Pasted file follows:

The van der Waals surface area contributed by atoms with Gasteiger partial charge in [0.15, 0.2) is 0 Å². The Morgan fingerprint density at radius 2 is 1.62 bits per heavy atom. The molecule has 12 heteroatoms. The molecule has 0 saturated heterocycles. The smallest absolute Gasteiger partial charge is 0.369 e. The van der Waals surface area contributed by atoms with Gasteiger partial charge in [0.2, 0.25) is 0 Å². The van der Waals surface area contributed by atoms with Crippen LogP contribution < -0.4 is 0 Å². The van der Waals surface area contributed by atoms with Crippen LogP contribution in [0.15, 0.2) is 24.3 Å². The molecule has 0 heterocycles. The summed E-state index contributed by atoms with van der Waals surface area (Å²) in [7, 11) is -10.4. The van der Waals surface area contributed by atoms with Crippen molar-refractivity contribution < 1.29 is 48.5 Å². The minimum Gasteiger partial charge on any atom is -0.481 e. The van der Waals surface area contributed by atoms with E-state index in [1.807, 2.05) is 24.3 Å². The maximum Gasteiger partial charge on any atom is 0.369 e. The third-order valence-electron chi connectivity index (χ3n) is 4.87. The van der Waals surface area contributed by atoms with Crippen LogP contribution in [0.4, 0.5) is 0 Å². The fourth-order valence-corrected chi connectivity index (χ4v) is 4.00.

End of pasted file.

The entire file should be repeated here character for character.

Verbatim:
The van der Waals surface area contributed by atoms with Gasteiger partial charge in [0.15, 0.2) is 0 Å². The Morgan fingerprint density at radius 2 is 1.62 bits per heavy atom. The molecule has 12 heteroatoms. The molecule has 0 saturated heterocycles. The smallest absolute Gasteiger partial charge is 0.369 e. The van der Waals surface area contributed by atoms with Gasteiger partial charge in [0.2, 0.25) is 0 Å². The van der Waals surface area contributed by atoms with Crippen LogP contribution < -0.4 is 0 Å². The van der Waals surface area contributed by atoms with Crippen LogP contribution in [0.15, 0.2) is 24.3 Å². The molecule has 0 heterocycles. The summed E-state index contributed by atoms with van der Waals surface area (Å²) in [7, 11) is -10.4. The van der Waals surface area contributed by atoms with Crippen molar-refractivity contribution < 1.29 is 48.5 Å². The minimum Gasteiger partial charge on any atom is -0.481 e. The van der Waals surface area contributed by atoms with E-state index in [1.807, 2.05) is 24.3 Å². The maximum Gasteiger partial charge on any atom is 0.369 e. The third-order valence-electron chi connectivity index (χ3n) is 4.87. The van der Waals surface area contributed by atoms with Crippen LogP contribution in [0.4, 0.5) is 0 Å². The fourth-order valence-corrected chi connectivity index (χ4v) is 4.00.